“The preacher’s eyes I’ve never seen, though light in them may shine; for when he prays he closes his, and when he preaches, I close mine.” If I knew who wrote it I wouldn’t embarrass him by telling. Besides, if the writer had been worshipping as he should, he wouldn’t know that the other’s eyes are closed during prayer. That preacher had probably made a studied effort to learn how to get and keep attention. How many of us make a studied effort to give attention? Both sides may be failing. Granting (please do, or I’ll feel terrible) that absolute and unwavering attention is impossible; surely there is some way to improve single-mindedness in the public worship. Perhaps the most important prerequisite is an honest appraisal of our desire. If we do not care – are so little acquainted with true worship as to think “attending,” “visiting” and “gazing about the auditorium” is all God expects of us — there is little use in going further with this. But people who really want to worship God can improve their efforts. . . 1. “Make not Provisions for the flesh” (Rom. 13:14); that is, do not sit where there are distractions – move toward the front of the building. Unless you are forced (small children, physical disability, etc.) you cannot afford to overlook this means of improving your attention span and enriching your worshipping experience. 2. Practice charity – hear the monotone singer as one who sings to God; and the trite expressions in prayer as the efforts of an embarrassed man, saying what he thinks is expected. (You can pray your own prayer, you know; and if you lead publicly, you can set a better example for others.) 3. Listen with a view to learning! Take notes, reason through the process, being critical in a positive fashion. Better to forsake the preacher while making a note of your own, than to drift sleepily into “limbo.” 4. And, when you drift, apologize to God, right then! Ask His help, and worship will become more meaningful. – by Robert Turner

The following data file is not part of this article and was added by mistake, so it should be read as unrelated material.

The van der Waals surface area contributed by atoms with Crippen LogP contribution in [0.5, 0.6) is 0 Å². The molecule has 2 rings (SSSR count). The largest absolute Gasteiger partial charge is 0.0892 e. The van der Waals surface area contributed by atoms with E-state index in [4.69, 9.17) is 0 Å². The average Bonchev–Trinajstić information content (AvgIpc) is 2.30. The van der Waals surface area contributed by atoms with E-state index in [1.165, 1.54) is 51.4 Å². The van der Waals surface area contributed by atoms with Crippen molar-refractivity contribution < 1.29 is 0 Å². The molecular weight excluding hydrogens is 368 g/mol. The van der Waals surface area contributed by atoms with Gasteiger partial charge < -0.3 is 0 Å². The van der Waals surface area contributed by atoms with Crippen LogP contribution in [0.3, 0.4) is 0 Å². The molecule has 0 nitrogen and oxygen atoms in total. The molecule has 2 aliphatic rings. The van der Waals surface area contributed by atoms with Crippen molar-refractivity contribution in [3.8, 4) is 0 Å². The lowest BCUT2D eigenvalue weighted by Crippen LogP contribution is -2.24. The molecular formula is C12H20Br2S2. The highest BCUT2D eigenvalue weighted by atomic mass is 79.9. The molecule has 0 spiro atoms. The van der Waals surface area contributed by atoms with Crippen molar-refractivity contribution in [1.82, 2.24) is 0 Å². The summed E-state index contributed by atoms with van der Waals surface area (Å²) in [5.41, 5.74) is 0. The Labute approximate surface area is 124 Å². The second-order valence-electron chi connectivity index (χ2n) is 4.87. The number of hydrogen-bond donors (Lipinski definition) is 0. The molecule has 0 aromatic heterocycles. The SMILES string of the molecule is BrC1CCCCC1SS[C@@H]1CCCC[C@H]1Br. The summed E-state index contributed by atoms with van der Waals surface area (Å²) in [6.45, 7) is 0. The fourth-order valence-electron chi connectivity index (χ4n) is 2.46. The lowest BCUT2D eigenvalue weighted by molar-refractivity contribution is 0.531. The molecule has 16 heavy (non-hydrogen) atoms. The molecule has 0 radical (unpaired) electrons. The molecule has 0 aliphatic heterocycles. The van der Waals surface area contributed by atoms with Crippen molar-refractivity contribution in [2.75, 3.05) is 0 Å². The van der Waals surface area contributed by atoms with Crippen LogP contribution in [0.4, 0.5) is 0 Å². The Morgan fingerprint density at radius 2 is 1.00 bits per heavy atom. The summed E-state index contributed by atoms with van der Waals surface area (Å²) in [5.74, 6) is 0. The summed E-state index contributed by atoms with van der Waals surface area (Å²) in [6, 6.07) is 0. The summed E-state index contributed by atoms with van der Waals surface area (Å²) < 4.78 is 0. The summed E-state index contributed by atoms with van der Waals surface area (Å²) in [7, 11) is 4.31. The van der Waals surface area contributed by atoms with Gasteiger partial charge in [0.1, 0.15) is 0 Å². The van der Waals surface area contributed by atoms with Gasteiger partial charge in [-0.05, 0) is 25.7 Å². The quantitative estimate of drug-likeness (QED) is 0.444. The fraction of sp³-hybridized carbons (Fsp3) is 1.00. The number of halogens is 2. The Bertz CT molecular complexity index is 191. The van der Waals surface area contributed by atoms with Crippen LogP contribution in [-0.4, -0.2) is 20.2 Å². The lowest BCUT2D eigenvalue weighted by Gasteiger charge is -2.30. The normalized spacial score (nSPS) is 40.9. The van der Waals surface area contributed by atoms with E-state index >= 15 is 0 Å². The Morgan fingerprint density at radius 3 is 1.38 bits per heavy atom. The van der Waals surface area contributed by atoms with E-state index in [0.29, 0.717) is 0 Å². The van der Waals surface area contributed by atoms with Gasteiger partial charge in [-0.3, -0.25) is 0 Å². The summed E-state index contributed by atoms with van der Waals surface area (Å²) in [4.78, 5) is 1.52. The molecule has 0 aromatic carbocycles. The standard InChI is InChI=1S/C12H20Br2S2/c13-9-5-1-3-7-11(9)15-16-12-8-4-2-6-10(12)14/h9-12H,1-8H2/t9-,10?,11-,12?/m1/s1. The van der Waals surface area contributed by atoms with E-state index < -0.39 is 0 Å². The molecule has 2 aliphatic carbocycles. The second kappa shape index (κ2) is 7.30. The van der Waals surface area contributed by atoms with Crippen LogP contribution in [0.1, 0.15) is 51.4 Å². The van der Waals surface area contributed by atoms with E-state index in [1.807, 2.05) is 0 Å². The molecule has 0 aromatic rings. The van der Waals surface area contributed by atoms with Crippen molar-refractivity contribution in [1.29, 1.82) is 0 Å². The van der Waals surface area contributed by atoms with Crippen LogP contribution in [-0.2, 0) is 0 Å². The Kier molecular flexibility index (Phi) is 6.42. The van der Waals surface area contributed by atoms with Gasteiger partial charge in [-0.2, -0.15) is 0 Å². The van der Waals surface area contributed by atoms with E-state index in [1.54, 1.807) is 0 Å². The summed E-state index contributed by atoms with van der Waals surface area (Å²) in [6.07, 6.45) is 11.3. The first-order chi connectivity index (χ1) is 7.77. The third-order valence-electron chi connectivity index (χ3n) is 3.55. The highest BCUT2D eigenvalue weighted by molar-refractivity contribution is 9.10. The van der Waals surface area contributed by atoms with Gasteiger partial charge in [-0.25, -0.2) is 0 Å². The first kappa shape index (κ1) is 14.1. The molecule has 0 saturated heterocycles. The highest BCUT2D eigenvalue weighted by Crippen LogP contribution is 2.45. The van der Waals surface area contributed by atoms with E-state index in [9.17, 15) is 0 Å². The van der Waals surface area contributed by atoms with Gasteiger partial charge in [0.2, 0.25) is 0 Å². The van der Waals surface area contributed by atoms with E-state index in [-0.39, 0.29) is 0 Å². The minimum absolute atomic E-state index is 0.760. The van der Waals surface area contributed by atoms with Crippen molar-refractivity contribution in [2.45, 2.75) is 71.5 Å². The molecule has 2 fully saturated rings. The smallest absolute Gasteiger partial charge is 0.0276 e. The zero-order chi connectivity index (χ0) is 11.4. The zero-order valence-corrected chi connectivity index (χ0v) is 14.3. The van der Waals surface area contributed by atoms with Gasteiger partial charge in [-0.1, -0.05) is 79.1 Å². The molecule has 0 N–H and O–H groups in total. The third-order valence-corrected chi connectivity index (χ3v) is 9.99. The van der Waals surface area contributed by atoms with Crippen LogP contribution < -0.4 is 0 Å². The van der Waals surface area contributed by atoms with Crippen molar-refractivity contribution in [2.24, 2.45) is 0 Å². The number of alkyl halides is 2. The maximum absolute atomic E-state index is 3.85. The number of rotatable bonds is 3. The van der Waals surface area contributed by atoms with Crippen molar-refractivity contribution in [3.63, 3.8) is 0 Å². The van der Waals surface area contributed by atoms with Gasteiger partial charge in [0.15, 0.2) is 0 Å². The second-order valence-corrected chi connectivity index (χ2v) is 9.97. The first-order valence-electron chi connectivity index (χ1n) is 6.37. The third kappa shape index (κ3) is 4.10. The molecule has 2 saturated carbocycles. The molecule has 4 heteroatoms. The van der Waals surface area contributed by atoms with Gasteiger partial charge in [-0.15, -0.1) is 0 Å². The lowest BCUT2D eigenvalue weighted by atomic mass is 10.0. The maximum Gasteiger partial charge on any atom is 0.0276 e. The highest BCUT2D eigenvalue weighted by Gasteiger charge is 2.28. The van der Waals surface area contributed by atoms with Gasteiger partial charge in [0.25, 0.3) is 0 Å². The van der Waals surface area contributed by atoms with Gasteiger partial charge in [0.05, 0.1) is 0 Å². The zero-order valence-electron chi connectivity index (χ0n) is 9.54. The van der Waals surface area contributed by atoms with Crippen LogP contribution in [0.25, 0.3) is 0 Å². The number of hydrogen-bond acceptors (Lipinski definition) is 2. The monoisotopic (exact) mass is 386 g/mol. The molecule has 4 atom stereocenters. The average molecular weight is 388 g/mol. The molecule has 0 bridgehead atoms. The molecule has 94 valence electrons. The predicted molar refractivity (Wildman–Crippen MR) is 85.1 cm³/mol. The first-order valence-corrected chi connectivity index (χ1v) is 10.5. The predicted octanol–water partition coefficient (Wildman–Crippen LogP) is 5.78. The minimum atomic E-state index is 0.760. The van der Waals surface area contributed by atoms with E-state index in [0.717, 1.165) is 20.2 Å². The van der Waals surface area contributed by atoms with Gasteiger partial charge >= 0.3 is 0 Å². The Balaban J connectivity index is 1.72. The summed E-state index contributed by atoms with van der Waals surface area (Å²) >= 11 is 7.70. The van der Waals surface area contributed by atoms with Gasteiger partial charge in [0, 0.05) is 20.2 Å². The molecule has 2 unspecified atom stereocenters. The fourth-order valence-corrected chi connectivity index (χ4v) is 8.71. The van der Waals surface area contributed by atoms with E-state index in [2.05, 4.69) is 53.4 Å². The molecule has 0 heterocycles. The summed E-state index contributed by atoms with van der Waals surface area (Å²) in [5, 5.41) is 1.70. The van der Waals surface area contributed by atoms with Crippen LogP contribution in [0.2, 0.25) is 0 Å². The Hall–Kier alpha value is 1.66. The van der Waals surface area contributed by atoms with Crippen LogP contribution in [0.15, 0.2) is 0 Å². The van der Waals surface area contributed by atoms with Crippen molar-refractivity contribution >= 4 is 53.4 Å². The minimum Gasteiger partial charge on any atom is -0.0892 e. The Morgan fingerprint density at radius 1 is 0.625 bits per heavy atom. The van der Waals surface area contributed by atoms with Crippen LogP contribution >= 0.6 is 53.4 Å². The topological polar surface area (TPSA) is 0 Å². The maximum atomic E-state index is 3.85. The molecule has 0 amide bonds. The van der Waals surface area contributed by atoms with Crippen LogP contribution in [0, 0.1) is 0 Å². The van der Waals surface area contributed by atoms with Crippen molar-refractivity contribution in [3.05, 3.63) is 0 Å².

A specific man was messed with mixed up spells, redness in his face and swelling eyes. Consistently when he went to his office, he encountered these things. Ends of the week were not all that awful, so he finished up his work was causing his physical inconvenience.
He traveled between different doctors and none could disclose to him what the issue was. He counseled therapists, clinicians and psychics. What wasn’t right? Why was he continually experiencing unsteady spells, redness in his face and bulging eyes?
He took a stab at everything, it appeared. Nothing made a difference. He at long last surrendered himself to the way that whatever was causing this was lethal. It annoyed him so much he started to shed pounds. He couldn’t rest during the evening. He dreaded he could never beat this. He turned into an anxious wreck and his wellbeing started to break down. He had lost expectation that he could ever recover.
He chose to plan for the most exceedingly awful. He made out his will, purchased a burial ground plot, educated the evangelist what he needed at his memorial service, and even made game plans with the nearby funeral director. He was completely persuaded of his soon downfall. He even chose to purchase another suit of garments to be covered in.